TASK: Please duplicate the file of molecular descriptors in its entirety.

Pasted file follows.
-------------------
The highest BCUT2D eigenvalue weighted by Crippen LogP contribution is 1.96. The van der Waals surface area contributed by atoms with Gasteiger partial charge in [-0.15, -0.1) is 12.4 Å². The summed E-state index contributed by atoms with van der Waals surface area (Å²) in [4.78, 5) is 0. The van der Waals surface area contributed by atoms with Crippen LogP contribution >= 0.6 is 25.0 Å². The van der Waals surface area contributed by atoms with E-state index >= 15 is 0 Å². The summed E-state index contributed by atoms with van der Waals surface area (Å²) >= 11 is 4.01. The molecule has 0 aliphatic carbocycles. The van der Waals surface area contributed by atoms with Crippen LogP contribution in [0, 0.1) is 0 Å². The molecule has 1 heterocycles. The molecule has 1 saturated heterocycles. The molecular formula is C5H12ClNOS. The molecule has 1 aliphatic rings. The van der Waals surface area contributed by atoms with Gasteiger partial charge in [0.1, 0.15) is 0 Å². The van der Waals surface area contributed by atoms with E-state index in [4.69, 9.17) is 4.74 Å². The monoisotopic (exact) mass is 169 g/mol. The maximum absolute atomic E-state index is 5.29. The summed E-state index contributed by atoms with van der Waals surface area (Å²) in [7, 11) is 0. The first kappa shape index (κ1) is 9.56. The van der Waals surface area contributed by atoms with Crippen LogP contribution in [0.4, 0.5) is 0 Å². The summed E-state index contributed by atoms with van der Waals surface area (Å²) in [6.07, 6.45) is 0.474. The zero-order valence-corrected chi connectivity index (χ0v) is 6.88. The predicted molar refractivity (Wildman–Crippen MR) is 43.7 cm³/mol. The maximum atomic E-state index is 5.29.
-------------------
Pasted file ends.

The highest BCUT2D eigenvalue weighted by Crippen LogP contribution is 1.96. The van der Waals surface area contributed by atoms with Gasteiger partial charge in [-0.15, -0.1) is 12.4 Å². The summed E-state index contributed by atoms with van der Waals surface area (Å²) in [4.78, 5) is 0. The van der Waals surface area contributed by atoms with Crippen LogP contribution >= 0.6 is 25.0 Å². The van der Waals surface area contributed by atoms with E-state index >= 15 is 0 Å². The summed E-state index contributed by atoms with van der Waals surface area (Å²) >= 11 is 4.01. The molecule has 0 aliphatic carbocycles. The van der Waals surface area contributed by atoms with Crippen LogP contribution in [0, 0.1) is 0 Å². The molecule has 1 heterocycles. The molecule has 1 saturated heterocycles. The molecular formula is C5H12ClNOS. The molecule has 1 aliphatic rings. The van der Waals surface area contributed by atoms with Gasteiger partial charge in [0.1, 0.15) is 0 Å². The van der Waals surface area contributed by atoms with E-state index in [4.69, 9.17) is 4.74 Å². The monoisotopic (exact) mass is 169 g/mol. The maximum absolute atomic E-state index is 5.29. The summed E-state index contributed by atoms with van der Waals surface area (Å²) in [7, 11) is 0. The first kappa shape index (κ1) is 9.56. The van der Waals surface area contributed by atoms with Crippen LogP contribution in [0.4, 0.5) is 0 Å². The summed E-state index contributed by atoms with van der Waals surface area (Å²) in [6.07, 6.45) is 0.474. The zero-order valence-corrected chi connectivity index (χ0v) is 6.88. The predicted molar refractivity (Wildman–Crippen MR) is 43.7 cm³/mol. The maximum atomic E-state index is 5.29.